MY FIRST CHRISTMAS

My only phobia in London is returning to Tehran. I have nightmares, that I am in some religious ceremony, and a relative whom I do not hate as much as the others -my youngest aunt, perhaps-  asks me, “Rodin, weren’t you supposed to be in London?” I cannot answer her completely logical question, and I jerk out of sleep, my heart leaping. I stare around in the darkness, glance at my school papers, stroke the cheeks of my my British boyfriend, Coin. Coin wakes up, and asks me why I’m trembling.

Coin is the best boyfriend I have ever had. I have told him so a thousand times, and he appreciates it and tries to be even better. I think his efforts are successful.

I picked up Coin at a Swans concert. When I first saw him, I told my brother that even if I sleep with him twice, it is enough for me. What more can one desire? For Coin has the loveliest cheekbones, the most swan-like neck, the most delicate skin, the most beautiful hands. And he always smells of cool aftershave.

That concert was two months ago. Since then, Coin and I have practically lived together, and I discovered that Coin has also excellent cooking skills, and this is a very important factor. For I cannot cook, I become bored beyond belief and start to cry from boredom whenever I try to cook. But Coin delights in cooking healthy and delicious dishes for me, and he also cleans. He takes me to funky jazz and post-rock concerts, and lets me make him up and take sick photos of him. He reads my school assignments carefully and edits them, and also reads my classmates’ assignments, then proves, with many rational reasons, why my assignments are the best and the professor is beyond a doubt an idiot not to have understood the depth of my insights. He is very good in bed too, a complete slave, worshiping my pleasure and my desires.

I thought this would be an awful Christmas, something like our own Nowrouz, or even worse. For the Christmas music heard everywhere is truly dreadful- the sappiest lyrics, the shittiest tunes. They make me mad with rage.

Coin didn’t go to Scotland to spend Christmas with me. And then he said this is the best Christmas ever. I have no opinion on this- it my first Christmas. And it is better than Nowrouz, spent visiting my old aunts, in their sweaty damp flower-print veils and their sick husbands.

We spent this Christmas in the house of Coin’s brother, who went to Scotland. It is a beautiful house, I cannot understand why he let us stay there. If I had this house, I would never let anyone in, I would lock the doors and roll around in the beauty and party by myself.

Coin’s brother has carefully arranged his CDs in a spiral shelf on the wall. His taste is exactly mine.

The only flaw in the beautiful house of Coin’s brother is the mirror. It is huge, with an ugly ornate gilt frame. Right in the middle of the perfect minimalist house. It would suit the houses of my aunts, mentioned above. It would go perfectly with their hideous carpets decorated with gigantic flowers in red and blue and green, the heavy carved furniture sprouting the heads of snarling lions and tigers, the tapestries on the walls of traditional veiled women with thick unibrows. Maybe I will take the mirror and send it to my aunts, as a thank you gift to Coin’s brother. I am sure he would be glad. He must hate it, and the only reason it could be hanging there is that it is a gift from his partner, John.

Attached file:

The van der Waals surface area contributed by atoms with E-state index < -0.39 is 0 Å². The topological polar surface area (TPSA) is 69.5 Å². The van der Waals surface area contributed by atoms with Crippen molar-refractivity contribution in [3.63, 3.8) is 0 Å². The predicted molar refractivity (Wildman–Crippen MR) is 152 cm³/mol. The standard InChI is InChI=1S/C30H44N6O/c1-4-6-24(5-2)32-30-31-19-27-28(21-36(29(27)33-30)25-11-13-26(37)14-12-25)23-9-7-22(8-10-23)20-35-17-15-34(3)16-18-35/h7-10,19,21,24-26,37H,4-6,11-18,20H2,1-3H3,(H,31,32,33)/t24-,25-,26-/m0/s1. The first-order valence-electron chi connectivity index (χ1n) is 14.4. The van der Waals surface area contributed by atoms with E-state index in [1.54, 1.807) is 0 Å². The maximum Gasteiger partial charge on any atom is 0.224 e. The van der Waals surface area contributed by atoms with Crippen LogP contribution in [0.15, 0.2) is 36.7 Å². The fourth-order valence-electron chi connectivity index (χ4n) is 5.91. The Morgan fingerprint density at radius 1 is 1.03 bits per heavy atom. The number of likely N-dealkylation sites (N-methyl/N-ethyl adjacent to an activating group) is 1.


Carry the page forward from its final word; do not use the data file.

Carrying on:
I did not buy a Christmas present for Coin, for he had told me he hates Christmas. He hates Jesus Christ, and he hates consumerism. So I did not buy him a Christmas present, and instead bought a soft pink sweater for myself from the H&M sale. I cannot understand why one would spend money on someone else, when it is so easy and obvious to spend money on yourself.

This is a selfishness I brought with myself from Tehran, and I have become very self-conscious about it here, in London. For people are so kind, so caring here. My professors, my classmates, the university staff. I compare them to the rude, disrespectful, arrogant professors and staff I knew in Tehran, and my mouth gapes. Even my British boyfriend, Coin. I compare him to my boyfriends in Tehran, and I gape. People here are so respectful, so kind, so caring. I have sold my soul to them.

I am not saying London is perfect. But Iran is awful. I think of my lover there, the only boyfriend I truly loved. He was strong and proud and intelligent, he did not let the system turn him into a crazy coward like us. So he went to prison. When I remember his imprisonment, I crumple.  I was even too scared to ask him about his time there. I just crumple.

Coin bought me a book of Baudelaire’s poems and DVD for Christmas. He also gave me some fancy chocolates lying around his brother’s house. So I promised I would buy him Swan’s latest album. He reads me “Hymn to Beauty” in his adorable Scottish accent, looking deep in my eyes and gently squeezing my waist whenever encountering the word “beauty”. Thank god, he is deluded into thinking  I am beautiful. He reads some more poems, and that night I sleep soundly, with no nightmares of being in a khatm-e an-am in Tehran.

 

 

Translated from the original Persian from the blog absurdgames.blogspot.com

 

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5 comments

  1. bita

    why you translate her work?

  2. Nice story, are you only the translator ?
    regards, Michael

  3. Whether YES (as you replied here) or NO (as was written on the mail reply I received) it is perfectly written. I like the calm, laid-back style a lot. Like with all good literature, the text tells the reader at least as much about the positive attitude and inspiration of the autor as the pure story tells about the places and persons it deals with.
    Hope to read more
    Mcihael

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